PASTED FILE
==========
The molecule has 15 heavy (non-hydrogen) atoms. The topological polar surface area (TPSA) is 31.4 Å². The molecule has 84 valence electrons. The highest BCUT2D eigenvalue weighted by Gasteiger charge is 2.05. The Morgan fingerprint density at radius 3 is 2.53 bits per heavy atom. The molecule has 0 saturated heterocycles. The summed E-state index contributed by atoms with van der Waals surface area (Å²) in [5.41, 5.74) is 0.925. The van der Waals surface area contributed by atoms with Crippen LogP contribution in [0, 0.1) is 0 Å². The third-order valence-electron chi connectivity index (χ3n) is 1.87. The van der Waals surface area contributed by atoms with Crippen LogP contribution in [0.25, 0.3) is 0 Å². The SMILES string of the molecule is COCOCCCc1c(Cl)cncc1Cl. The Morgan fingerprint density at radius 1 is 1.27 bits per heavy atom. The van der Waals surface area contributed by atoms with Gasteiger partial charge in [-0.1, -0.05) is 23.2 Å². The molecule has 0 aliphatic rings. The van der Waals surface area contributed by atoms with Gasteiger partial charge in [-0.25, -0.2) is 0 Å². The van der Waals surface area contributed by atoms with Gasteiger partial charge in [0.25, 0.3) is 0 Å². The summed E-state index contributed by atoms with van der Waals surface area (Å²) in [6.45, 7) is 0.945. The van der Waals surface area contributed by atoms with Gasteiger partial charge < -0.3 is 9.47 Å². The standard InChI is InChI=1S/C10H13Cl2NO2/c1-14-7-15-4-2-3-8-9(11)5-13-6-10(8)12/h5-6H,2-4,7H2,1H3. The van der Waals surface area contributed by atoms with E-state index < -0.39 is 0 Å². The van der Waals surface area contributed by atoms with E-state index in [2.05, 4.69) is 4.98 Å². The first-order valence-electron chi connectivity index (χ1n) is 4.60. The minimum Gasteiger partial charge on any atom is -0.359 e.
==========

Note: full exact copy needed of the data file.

The molecule has 15 heavy (non-hydrogen) atoms. The topological polar surface area (TPSA) is 31.4 Å². The molecule has 84 valence electrons. The highest BCUT2D eigenvalue weighted by Gasteiger charge is 2.05. The Morgan fingerprint density at radius 3 is 2.53 bits per heavy atom. The molecule has 0 saturated heterocycles. The summed E-state index contributed by atoms with van der Waals surface area (Å²) in [5.41, 5.74) is 0.925. The van der Waals surface area contributed by atoms with Crippen LogP contribution in [0, 0.1) is 0 Å². The third-order valence-electron chi connectivity index (χ3n) is 1.87. The van der Waals surface area contributed by atoms with Crippen LogP contribution in [0.25, 0.3) is 0 Å². The SMILES string of the molecule is COCOCCCc1c(Cl)cncc1Cl. The Morgan fingerprint density at radius 1 is 1.27 bits per heavy atom. The van der Waals surface area contributed by atoms with Gasteiger partial charge in [-0.1, -0.05) is 23.2 Å². The molecule has 0 aliphatic rings. The van der Waals surface area contributed by atoms with Gasteiger partial charge in [-0.25, -0.2) is 0 Å². The van der Waals surface area contributed by atoms with Gasteiger partial charge in [0.25, 0.3) is 0 Å². The summed E-state index contributed by atoms with van der Waals surface area (Å²) in [6.45, 7) is 0.945. The van der Waals surface area contributed by atoms with Gasteiger partial charge < -0.3 is 9.47 Å². The standard InChI is InChI=1S/C10H13Cl2NO2/c1-14-7-15-4-2-3-8-9(11)5-13-6-10(8)12/h5-6H,2-4,7H2,1H3. The van der Waals surface area contributed by atoms with E-state index < -0.39 is 0 Å². The van der Waals surface area contributed by atoms with E-state index in [2.05, 4.69) is 4.98 Å². The first-order valence-electron chi connectivity index (χ1n) is 4.60. The minimum Gasteiger partial charge on any atom is -0.359 e.